She starts to pray. When she starts to pray, all the choir and the mission stiffs gather around the mourners' bench. They put their arms around these guys that are roped at the altar, and start working on them to give their hearts to God. The young punk on the end of the bench is lucky. He draws the girl in the pink dress with the violets pinned to her waist. I do not blame that guy if he gives his heart to God. For five, ten minutes nobody gives their heart to God. These guys start to squirm on their knees. This mourners' bench hasn't got any soft rug to kneel on. These mission guys are smart. They make you so miserable you will give your heart to God so you can get up off your knees. Pretty soon some guy can't stand it any longer. I see him shake his head. This mission stiff who has his arm around him gets to his feet. He has a grin on his map a yard wide. The punk gets up, too. His knees are all in. He can hardly stand up.

"Praise God," this mission stiff yells, . "the lamb was lost, but now he is found."

He shakes hands with the punk.

Everybody shakes hands with the punk.

"Amen," shouts the red-headed woman with the big legs. "Glory to God!" somebody yells back.

The skinny woman at the organ begins playing a hymn. She is glory-bound. She slams down on the keys with all her might. She wiggles her shoulders and throws her head back. There is a wild look in her eyes. She jumps off the stool and starts dancing a jig. She keeps time with the clapping of her hands. Everyone else starts clapping their hands.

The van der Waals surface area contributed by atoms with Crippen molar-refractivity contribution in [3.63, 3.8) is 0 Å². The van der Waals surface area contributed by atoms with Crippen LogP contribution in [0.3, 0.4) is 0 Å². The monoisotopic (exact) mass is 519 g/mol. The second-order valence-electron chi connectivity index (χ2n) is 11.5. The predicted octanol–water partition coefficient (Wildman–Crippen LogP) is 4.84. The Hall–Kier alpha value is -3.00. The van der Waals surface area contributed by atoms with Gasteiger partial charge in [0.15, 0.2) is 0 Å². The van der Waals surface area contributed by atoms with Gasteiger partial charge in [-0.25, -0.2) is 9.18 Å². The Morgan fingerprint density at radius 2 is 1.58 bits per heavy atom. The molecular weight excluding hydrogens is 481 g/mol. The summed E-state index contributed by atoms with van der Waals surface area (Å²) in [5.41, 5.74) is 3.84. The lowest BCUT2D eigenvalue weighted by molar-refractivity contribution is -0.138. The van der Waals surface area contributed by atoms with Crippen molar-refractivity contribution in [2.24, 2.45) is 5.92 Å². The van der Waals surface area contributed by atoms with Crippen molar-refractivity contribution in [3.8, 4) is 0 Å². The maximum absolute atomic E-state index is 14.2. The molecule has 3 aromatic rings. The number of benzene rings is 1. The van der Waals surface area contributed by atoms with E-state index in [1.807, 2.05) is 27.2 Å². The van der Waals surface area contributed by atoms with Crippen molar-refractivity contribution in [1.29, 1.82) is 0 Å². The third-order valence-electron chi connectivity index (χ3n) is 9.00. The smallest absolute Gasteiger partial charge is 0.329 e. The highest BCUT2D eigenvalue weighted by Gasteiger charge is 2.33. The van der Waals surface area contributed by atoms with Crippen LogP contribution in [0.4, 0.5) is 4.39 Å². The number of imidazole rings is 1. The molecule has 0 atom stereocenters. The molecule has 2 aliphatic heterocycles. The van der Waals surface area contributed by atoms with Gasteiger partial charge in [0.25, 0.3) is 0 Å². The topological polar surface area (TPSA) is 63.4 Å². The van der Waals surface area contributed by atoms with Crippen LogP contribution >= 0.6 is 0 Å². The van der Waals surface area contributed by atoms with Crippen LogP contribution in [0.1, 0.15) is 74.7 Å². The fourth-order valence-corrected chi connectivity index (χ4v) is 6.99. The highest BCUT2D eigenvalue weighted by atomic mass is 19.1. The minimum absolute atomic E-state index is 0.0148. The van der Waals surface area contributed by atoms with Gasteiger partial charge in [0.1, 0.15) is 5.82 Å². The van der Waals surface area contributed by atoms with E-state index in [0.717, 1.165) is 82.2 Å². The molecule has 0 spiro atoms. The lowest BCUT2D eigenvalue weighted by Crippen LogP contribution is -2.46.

This woman preacher watches this organ-player dance and keeps time by pounding her foot on the floor. Christ, but she's happy. She has got these guys where she wants them. She raises her hand in the air.

"What did all the people say?" she yells at the choir and the mission stiffs.

"All the people said amen," they yell back.

One by one the rest of these stiffs that are roped at the mourners' bench get to their feet. It's hell on your knees to stay there for half an hour.

"Brother, do you give your heart to God?" shouts this woman preacher to the stiff with the purple birthmark on his face. He shakes his head yes, he gives his heart to God.

"Though your sins be as scarlet, He can make them white as snow," she yells.

She claps her hands together. She has got these stiffs where she wants them.

"Praise God. Washed in the blood," yells one of these mission stiffs. "God will take care of you. Whatever you need, God will give it to you."

"I need a shave," pipes up this stiff in the third row. "Am I next?"

This mission stiff sputters. This woman preacher does not sputter. She walks to the edge of the pulpit and points her finger at this stiff.

"Brother," she says, "the Devil has got you. The Devil is living in your soul. We want nothing to do with the Devil here. Beat it."